From the U.S. Federal Trade Commission:
The Federal Trade Commission announced the agenda for its November 29 forum exploring the use of enforceable industry codes of conduct to protect consumers in cross-border commerce. The forum will examine how government entities, businesses, consumer groups, and other organizations can develop and administer voluntary procedures that govern areas falling outside of traditional government oversight. These systems are becoming increasingly important with the expansion of global commerce.
The forum will open with introductory remarks by FTC Commissioner Edith Ramirez, followed by a panel discussion on the rise of cross-border codes of conduct and a speech by former FTC Chairman William E. Kovacic on the antitrust implications of such codes. The forum also will feature panel discussions on
two code-based systems, including one created earlier this year to give consumers in the Asia-Pacific region more consistent privacy protections when their information moves between countries with different privacy rules. The subsequent panel will address how recent U.S. legislation on toy and food safety has incorporated elements of code-based systems, including third-party standards and independent conformity assessment. The final panel will focus on best practices and metrics used to measure and compare code-based systems.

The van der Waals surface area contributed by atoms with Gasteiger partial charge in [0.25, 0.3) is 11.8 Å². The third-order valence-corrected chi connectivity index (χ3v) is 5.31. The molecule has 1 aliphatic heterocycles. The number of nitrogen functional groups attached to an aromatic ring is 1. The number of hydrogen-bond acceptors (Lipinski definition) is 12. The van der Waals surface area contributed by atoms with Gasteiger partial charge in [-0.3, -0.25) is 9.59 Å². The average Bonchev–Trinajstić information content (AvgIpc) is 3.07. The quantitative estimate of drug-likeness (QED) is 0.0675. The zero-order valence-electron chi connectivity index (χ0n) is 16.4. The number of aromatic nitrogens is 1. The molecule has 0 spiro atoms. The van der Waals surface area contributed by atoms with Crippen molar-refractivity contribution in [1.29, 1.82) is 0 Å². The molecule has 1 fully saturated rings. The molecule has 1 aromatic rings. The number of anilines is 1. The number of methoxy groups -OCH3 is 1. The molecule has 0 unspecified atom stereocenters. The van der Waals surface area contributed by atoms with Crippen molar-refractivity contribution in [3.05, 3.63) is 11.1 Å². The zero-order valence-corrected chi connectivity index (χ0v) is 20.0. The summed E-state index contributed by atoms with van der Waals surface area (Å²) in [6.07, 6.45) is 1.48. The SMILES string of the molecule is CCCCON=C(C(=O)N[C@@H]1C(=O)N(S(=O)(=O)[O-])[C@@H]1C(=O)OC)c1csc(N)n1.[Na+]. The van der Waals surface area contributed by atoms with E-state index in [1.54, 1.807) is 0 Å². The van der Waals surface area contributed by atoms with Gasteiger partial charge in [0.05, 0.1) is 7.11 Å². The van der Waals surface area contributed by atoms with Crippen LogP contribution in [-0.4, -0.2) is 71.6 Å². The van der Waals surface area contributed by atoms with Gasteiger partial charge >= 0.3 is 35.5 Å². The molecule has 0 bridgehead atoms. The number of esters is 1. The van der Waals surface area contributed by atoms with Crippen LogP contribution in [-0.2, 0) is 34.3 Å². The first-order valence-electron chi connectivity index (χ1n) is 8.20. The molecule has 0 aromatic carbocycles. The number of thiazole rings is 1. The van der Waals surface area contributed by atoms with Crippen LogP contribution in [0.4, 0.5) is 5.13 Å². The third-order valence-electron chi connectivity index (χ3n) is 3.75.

The FTC is presenting this forum in conjunction with the 2012 Biennial Meeting of the American Society of International Law International Economic Law Interest Group. Parties may submit relevant academic articles, papers, codes of conduct, studies, and related materials and request that they be posted on the FTC’s event web page by sending an email to the FTC’s Office of International Affairs.
The FTC forum is free and open to the public, and pre-registration is not required. It will be held at the FTC’s satellite conference center at 601 New Jersey Ave., NW, Washington, DC. Please arrive at the FTC 30 minutes before the event, and bring a valid government issued photo ID. The security processing will include a metal detector and X-ray screening of all hand carried items.